Tom Douglas, Earl of Selkirk
Mill Street (upper right, now Douglas Street) was named for Scrimgeour Bros. Planing Mill
151 Douglas St. Photo Fred Gonder
Jean Gascon Toronto Public Library
Jean Gascon (1968-74)
Robin Philips (1975-80)
John Hirsch (1981-85)
Stratford's noble Moor, Howard Rollins
In 1987, Howard Rollins played Othello at the Stratford Festival (See Cast).
He was an American stage, film, and television actor best known for his role as Andrew Young in 1978's King; George Haley in the 1979 miniseries Roots: The Next Generations; Coalhouse Walker Jr. in the 1981 film Ragtime; Captain Davenport in the 1984 film A Soldier's Story; and as Virgil Tibbs on the TV crime drama In the Heat of the Night. Source: Wikipedia
Howard Rollins as Othello and Colm Feore as Iago in Othello, 1987. Photo by Michael Cooper . . . FB
Rideau Hall Rebels. Early Pioneer Hockey Team. 1894.
In the photo below, c1890, team captain, Judge Barron, is seated center right with the sticks around his head. James Creighton is seated third from left. The sons of Lord Stanley were involved with the Rideau Hall Rebels who display their Mic-Mac hockey sticks. Source: Rideau Hall Rebels - Ice Hockey Stick Fun - 1889 | HockeyGods
Fun with Hockey Sticks. c.1889. Rideau Hall Rebels.
John Augustus Barron...Hockey Pioneer and Judge - 159 Douglas
John Augustus Barron (1850-1936) was a politician, lawyer, author and judge who lived much of his later life in Stratford and served as Member of Parliament and Judge in Perth County. He served as judge from 1897 until his retirement in 1925. He died in 1930.
Barron was also one of the early pioneers of the game of hockey. He captained the famous Rideau Hall Rebels (See Rideau Hall Rebels - Wikipedia) who promoted the game by touring and playing exhibition games.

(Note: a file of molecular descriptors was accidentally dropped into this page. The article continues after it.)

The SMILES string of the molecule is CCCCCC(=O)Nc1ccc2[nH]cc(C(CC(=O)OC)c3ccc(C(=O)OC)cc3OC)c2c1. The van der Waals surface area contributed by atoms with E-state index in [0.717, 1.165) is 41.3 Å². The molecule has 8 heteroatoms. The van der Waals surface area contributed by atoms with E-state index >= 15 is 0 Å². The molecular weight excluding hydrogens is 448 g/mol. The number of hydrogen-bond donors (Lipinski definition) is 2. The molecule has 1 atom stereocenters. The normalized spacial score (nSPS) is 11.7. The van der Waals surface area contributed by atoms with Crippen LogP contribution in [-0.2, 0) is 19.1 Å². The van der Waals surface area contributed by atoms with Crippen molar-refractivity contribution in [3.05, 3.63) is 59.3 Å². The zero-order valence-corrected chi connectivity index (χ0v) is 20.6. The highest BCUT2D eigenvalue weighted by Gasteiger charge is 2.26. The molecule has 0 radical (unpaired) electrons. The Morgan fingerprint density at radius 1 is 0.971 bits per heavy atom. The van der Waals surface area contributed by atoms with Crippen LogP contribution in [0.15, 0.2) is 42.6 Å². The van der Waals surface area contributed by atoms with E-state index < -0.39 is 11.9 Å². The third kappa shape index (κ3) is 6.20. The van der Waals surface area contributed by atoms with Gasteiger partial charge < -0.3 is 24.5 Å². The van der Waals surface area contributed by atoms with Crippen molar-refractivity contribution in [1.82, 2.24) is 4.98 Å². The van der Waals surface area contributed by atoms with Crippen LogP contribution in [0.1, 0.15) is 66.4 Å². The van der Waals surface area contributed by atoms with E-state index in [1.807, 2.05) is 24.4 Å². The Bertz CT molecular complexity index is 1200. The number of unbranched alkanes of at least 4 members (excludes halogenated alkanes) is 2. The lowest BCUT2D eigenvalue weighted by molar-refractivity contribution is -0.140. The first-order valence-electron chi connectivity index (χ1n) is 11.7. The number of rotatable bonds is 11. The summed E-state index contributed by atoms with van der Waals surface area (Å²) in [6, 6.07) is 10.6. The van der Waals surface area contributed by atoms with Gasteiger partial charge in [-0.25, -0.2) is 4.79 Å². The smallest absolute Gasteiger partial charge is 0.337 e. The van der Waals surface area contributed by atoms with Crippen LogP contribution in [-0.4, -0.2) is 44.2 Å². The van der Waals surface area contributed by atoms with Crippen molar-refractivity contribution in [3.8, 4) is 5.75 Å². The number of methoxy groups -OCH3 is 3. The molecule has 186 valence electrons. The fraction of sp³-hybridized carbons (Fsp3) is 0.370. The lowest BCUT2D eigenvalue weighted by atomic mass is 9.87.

Barron also lived for some time at 159 Douglas Street. See below for a Then and Now feature.
Barron Street is named in his honour. (see Barron Street). Added details of Barron's legal and political life life as well as her work as an author are available there. This entry will highlight his role in the early days of hockey.
The Rideau Hall Rebels or, by its full name, the Vice-Regal and Parliamentary Hockey Club was one of the first ice hockey teams in Canada. The team was based out of Ottawa, Ontario, Canada, and named after Rideau Hall, our Canadian governmental building, the residence of the Governor General. This team introduced ice hockey to then Canadian Governor General Lord Stanley, who would later donate the Stanley Cup championship trophy.
Organized by James Creighton in 1884, and captained by John Augustus Barron, the team consisted of young Canadian parliamentarians and government 'aides-de camp' including Mr. Creighton and Edward and Arthur Stanley, sons of Lord Stanley. This group of players would travel to matches around Ontario in the Governor-General's private rail-car.
Between 1890 and 1891, during the first two years of the Ontario Hockey Association (OHA), Barron acted as a vice-president of the league. When the OHA was founded on November 27, 1890, at the Queen's Hotel in Toronto, Barron was chairman of the meeting.
Early Hockey and Fighting. Those who know about hockey wonder if fighting was always part of the game. Here is an excerpt from an article from Hockey News about the early days of the Rideau Hall Rebels and fighting.
"It’s fair to say that, for as long as the sport has existed, there’s been a connection between hockey and fighting. Indeed, the first indoor hockey game ever played – March 13, 1875, in Montreal – was followed by fisticuffs between players and spectators and others who wanted to use the arena for skating.
"And although there’s been no shortage of critics who decried it right from the start, fighting has, for better or worse, helped shape the destiny of the game from its earliest days.
159 Douglas Street 1902.
159 Douglas Street. 2023.
The house at 159 Douglas Street is on the City of Stratford Municipal Heritage Register Non-Designated Properties list. It is described as built in the Queen Anne style. It is a two storey red brick house with segmentally and semicircular arched windows with brick voussoirs and stone sills. The house features a front porch with horseshoe shaped arches reminiscent of the original porch. It also features decorative wooden brackets supporting the eaves; and a front facing gable with vergeboard and a small square window below its peak. Source: Final-City-of-Stratfords-non-designated-properties
154 Douglas Street. Built 1911 by Moses Schlotzhauer.
252 Ontario Street, below. This home was owned by Moses and Mable Schlotzhauer after the sale of Douglas Street until Mrs. Schlotzhauer sold it to T. G. Whiteside and his wife Leila in 1951.